On Turning 60

Published in the March 2012 Issue Published online: Mar 20, 2012
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I just had a birthday. By the time you read this column I will have been 60 years old for a few months, long enough to get used to the idea. But as I write this I am still a child at it, seeing things with brand new eyes.

Turning 60 certainly wasn't something I set out to do, and no one who knew me when I was young and reckless would have predicted it. I lived most of my youth and at least part of my so-called "adult" life in a manner that seemed to assure it wouldn't happen. Two prime directives guided most of my decisions-I can do anything, and I will live forever.

Conceptually, it never occurred to me that immortality might mean actually reaching the unthinkable age of 60. Like most young people, I had neither time nor inclination to think about it. I was much too busy exploring every dark hole and balancing on the edge of every accessible precipice. The word "foolishness" was not in my vocabulary, because there was no such thing in my critical judgment machinery.

The idea of turning 60 takes some getting used to for a young fellow my age. For most of my life I've felt deliciously young. Never any lack of goals in mind, never any shortage of dreams in reserve, never any loss of enthusiasm for adventure and excitement. But in the months before my birthday I found myself focusing on too many wrong things. Remembering disappointments, regretting failures, grieving losses, and assessing my life as husband, father and friend in the dark light of too many faults and failings. And for the first time, with so many friends recently gone, I was constantly aware of my potentially imminent mortality.

My daughter Shelly and her husband Greg came over for the landmark birthday. Shelly was obviously excited as she handed me a wrapped gift. I knew what it was immediately. Some things cannot be disguised under thin paper wrapping. Basketballs, for example. Skateboards. Helicopters. And photo albums.

"It's a photo album," I announced with a knowing grin, needing to prove that even at 60 I had not yet lost my senses of touch and feel. Shelly once collected some of our favorite digital photos, printed them, and put them into a new leather album as her anniversary gift to us. As the guy who already has everything he wants-except, perhaps, the helicopter-I already appreciated the gift. Knowing Shelly, the album would be full of thoughtfully chosen and artistically organized pictures.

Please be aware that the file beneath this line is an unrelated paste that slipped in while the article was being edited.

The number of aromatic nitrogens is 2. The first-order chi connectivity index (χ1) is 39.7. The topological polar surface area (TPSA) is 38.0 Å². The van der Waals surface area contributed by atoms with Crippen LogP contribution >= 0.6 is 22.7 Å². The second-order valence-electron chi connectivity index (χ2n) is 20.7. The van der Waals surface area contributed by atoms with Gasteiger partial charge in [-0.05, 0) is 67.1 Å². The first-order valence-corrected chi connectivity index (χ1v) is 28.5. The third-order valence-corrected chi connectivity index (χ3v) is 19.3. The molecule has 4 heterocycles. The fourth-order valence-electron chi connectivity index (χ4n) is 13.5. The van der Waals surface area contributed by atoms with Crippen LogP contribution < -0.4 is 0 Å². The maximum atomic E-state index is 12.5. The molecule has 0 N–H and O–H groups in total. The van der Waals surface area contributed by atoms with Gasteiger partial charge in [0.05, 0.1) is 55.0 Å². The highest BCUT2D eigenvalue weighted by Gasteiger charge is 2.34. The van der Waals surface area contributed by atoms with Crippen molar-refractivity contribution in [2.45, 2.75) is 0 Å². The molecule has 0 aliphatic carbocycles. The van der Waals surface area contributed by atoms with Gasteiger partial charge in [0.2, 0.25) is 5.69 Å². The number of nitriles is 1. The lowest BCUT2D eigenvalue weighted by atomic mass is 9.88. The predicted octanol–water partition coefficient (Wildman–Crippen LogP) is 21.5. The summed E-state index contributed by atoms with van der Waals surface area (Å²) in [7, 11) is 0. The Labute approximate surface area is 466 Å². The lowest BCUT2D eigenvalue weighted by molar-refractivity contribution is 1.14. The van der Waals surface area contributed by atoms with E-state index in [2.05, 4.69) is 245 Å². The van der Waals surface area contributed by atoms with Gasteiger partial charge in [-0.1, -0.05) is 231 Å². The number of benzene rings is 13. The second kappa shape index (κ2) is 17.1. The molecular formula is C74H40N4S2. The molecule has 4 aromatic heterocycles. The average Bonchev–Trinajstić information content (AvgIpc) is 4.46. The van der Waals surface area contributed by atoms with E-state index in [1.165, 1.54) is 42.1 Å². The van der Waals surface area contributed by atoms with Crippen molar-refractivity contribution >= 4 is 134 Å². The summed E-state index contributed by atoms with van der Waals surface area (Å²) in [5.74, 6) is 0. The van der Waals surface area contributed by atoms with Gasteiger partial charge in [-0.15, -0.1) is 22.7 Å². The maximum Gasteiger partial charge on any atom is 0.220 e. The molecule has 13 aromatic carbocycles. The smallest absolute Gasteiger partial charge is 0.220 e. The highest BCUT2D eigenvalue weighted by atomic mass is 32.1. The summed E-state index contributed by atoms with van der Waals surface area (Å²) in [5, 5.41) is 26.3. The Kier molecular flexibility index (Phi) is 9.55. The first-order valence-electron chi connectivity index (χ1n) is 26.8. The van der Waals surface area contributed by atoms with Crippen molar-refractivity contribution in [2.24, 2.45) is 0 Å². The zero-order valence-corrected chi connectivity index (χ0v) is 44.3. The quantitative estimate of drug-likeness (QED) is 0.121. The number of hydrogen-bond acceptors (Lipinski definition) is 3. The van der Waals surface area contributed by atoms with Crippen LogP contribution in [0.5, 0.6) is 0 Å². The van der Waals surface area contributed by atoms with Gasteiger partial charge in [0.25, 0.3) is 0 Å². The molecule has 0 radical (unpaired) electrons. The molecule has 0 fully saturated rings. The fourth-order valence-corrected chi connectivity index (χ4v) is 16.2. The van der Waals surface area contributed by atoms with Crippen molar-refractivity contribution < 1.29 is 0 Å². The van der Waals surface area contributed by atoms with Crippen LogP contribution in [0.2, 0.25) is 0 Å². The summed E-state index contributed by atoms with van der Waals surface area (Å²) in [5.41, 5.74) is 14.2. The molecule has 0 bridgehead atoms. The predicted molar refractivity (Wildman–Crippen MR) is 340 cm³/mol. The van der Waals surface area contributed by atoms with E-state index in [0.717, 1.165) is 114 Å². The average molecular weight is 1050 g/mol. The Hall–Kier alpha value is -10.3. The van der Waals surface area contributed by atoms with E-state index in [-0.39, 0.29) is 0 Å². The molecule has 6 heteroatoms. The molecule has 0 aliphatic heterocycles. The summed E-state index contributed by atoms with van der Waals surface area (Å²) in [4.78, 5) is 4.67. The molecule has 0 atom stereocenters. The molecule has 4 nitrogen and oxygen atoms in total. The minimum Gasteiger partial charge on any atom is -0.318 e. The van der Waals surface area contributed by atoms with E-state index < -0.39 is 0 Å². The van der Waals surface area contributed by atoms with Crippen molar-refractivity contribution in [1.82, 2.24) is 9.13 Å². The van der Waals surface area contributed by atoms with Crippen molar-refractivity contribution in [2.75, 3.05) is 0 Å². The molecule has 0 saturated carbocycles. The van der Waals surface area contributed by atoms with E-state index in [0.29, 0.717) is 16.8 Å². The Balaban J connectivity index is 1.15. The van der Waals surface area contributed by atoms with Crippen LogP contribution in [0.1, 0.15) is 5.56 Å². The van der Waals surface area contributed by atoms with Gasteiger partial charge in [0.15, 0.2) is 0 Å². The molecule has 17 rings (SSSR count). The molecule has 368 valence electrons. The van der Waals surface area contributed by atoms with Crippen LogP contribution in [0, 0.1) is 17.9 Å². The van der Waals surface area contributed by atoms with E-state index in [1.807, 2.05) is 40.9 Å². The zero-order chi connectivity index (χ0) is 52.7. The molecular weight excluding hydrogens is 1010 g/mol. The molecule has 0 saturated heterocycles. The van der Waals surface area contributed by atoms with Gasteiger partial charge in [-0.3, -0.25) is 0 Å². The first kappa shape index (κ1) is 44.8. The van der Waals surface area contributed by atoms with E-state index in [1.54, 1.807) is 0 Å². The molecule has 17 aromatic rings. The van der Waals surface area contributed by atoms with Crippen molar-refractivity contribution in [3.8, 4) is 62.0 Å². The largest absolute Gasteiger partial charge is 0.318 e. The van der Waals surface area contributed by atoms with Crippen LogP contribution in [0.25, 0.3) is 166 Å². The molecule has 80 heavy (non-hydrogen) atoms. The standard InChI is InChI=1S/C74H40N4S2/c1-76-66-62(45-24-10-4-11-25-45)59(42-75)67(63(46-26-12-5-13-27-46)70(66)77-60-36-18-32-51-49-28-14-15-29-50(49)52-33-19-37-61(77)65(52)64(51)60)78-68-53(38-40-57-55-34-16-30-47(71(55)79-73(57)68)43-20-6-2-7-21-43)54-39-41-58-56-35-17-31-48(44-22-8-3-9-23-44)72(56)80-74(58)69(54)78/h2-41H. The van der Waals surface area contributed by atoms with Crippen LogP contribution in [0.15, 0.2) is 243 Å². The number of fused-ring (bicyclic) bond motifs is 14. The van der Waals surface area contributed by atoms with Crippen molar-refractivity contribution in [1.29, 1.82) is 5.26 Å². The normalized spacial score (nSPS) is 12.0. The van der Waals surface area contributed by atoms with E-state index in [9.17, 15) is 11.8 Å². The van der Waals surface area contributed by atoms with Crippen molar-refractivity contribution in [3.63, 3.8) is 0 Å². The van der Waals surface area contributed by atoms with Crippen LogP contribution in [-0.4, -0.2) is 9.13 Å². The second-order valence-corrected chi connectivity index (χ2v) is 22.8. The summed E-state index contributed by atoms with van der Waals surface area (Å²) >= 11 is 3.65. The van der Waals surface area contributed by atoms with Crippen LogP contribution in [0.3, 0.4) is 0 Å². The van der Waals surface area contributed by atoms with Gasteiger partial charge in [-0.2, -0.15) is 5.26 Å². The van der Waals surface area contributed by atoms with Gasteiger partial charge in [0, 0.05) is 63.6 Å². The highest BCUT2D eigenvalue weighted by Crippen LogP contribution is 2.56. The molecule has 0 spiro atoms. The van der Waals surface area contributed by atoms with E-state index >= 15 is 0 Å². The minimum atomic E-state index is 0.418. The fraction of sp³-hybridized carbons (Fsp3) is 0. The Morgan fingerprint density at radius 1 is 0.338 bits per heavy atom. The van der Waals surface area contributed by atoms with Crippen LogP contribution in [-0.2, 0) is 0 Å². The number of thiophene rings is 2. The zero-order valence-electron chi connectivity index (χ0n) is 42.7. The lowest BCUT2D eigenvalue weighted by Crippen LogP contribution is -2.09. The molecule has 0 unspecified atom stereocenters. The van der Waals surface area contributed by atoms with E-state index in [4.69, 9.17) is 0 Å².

By way of reply Shelly smiled and said, "You better sit down, Dad."

On the sofa with Roxanne, Greg and Shelly gathered around, I unwrapped my gift. The album looked expensive and felt like it was stuffed full of pictures. I knew this would be a treat. Everyone was watching intently and-I found this odd-almost seemed to be holding their breath. I opened the album in my lap.

On the inside cover, printed in an elegant font on custom paper, was a long message from Roxanne, my beautiful wife for 40 years. She wrote about the day we met. She revealed her first thoughts about me, and her feelings as she came to know me and then to love me. She described the essence of our lives together, and what it has meant to her to trust me with her heart for her entire life. And she told about her plans and dreams for our long future together.

On the facing page were photographs from our youth, including shots of the two walks we have taken down the aisle as man and wife. I was deeply moved. This was much more than I expected. No wonder everyone was watching. What a beautiful way to introduce an album of family photographs. Leave it to Shelly to make up such a thoughtful gift. I turned the page.

On the following pages were more printed messages and pictures. From my granddaughter. My children. My nieces and nephews. All of it from their deepest hearts. In their own sweet words-they will always be children to me-they described what it meant having me in their lives while growing up. Speechless, I turned the page.

What followed were page after page of messages from the friends of my entire life. Expressions of affection. Reminders of enrichment. Recollections of adventures, great and small, that will live forever in shared memory. Photographs from other cameras, including pictures I have never seen, reflecting the experiences of my life and the friendships of my lifetime.

The gift on my 60th birthday was from everyone in my life. To create this treasure, Roxanne and Shelly secretly raided my contact list and other resources and spent a month or more communicating with everyone through emails and putting it together.

So here I am at the age of 60-as much to my surprise as anyone's-with a refreshed perspective. Wiping the dust off the Bowflex, taking daily vitamins, all set to make the most of the second half of my life. Perhaps with more than my fair share of optimism, some might suggest. But with a little more wisdom, perhaps. An abiding thrill for high adventure. And an undiminished delight in utter foolishness.

It's going to keep me young forever.

Until next time,

My Best from the Stern

Ted A. Thompson

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